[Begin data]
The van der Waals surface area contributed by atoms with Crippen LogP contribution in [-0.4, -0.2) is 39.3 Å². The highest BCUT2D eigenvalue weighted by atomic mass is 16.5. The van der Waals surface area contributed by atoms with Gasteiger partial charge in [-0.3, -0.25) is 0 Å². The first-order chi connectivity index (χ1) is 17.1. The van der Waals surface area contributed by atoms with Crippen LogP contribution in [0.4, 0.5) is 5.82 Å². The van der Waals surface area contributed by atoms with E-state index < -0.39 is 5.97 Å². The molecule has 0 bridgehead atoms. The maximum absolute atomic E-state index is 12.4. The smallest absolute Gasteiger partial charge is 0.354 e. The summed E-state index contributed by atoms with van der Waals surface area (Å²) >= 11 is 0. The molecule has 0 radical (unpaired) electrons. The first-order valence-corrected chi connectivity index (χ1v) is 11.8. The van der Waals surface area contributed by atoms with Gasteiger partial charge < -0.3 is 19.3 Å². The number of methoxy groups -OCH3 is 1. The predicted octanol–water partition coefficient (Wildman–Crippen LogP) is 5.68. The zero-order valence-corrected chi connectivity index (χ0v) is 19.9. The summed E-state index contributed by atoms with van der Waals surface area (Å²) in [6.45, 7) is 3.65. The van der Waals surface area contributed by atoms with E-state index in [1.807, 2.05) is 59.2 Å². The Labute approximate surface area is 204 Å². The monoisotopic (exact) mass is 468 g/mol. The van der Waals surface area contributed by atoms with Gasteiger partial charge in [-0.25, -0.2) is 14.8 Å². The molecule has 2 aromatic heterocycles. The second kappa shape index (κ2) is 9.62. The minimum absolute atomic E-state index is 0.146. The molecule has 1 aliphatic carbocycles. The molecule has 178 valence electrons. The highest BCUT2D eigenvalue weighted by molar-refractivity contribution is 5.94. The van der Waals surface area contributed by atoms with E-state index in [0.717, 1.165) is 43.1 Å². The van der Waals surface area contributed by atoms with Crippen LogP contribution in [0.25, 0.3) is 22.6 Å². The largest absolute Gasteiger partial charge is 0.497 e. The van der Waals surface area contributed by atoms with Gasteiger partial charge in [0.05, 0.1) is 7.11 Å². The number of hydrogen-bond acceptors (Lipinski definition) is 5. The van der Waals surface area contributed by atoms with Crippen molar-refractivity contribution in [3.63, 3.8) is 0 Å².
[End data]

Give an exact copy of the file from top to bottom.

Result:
The van der Waals surface area contributed by atoms with Crippen LogP contribution in [-0.4, -0.2) is 39.3 Å². The highest BCUT2D eigenvalue weighted by atomic mass is 16.5. The van der Waals surface area contributed by atoms with Gasteiger partial charge in [-0.3, -0.25) is 0 Å². The first-order chi connectivity index (χ1) is 17.1. The van der Waals surface area contributed by atoms with Crippen LogP contribution in [0.4, 0.5) is 5.82 Å². The van der Waals surface area contributed by atoms with E-state index < -0.39 is 5.97 Å². The molecule has 0 bridgehead atoms. The maximum absolute atomic E-state index is 12.4. The smallest absolute Gasteiger partial charge is 0.354 e. The summed E-state index contributed by atoms with van der Waals surface area (Å²) >= 11 is 0. The molecule has 0 radical (unpaired) electrons. The first-order valence-corrected chi connectivity index (χ1v) is 11.8. The van der Waals surface area contributed by atoms with Gasteiger partial charge < -0.3 is 19.3 Å². The number of methoxy groups -OCH3 is 1. The predicted octanol–water partition coefficient (Wildman–Crippen LogP) is 5.68. The zero-order valence-corrected chi connectivity index (χ0v) is 19.9. The summed E-state index contributed by atoms with van der Waals surface area (Å²) in [6.45, 7) is 3.65. The van der Waals surface area contributed by atoms with E-state index in [1.807, 2.05) is 59.2 Å². The Labute approximate surface area is 204 Å². The monoisotopic (exact) mass is 468 g/mol. The van der Waals surface area contributed by atoms with Gasteiger partial charge in [-0.25, -0.2) is 14.8 Å². The molecule has 2 aromatic heterocycles. The second kappa shape index (κ2) is 9.62. The minimum absolute atomic E-state index is 0.146. The molecule has 1 aliphatic carbocycles. The molecule has 178 valence electrons. The highest BCUT2D eigenvalue weighted by molar-refractivity contribution is 5.94. The van der Waals surface area contributed by atoms with E-state index in [0.717, 1.165) is 43.1 Å². The van der Waals surface area contributed by atoms with Crippen LogP contribution in [0.25, 0.3) is 22.6 Å². The largest absolute Gasteiger partial charge is 0.497 e. The van der Waals surface area contributed by atoms with Gasteiger partial charge in [0.05, 0.1) is 7.11 Å². The number of hydrogen-bond acceptors (Lipinski definition) is 5. The van der Waals surface area contributed by atoms with Crippen molar-refractivity contribution in [3.63, 3.8) is 0 Å².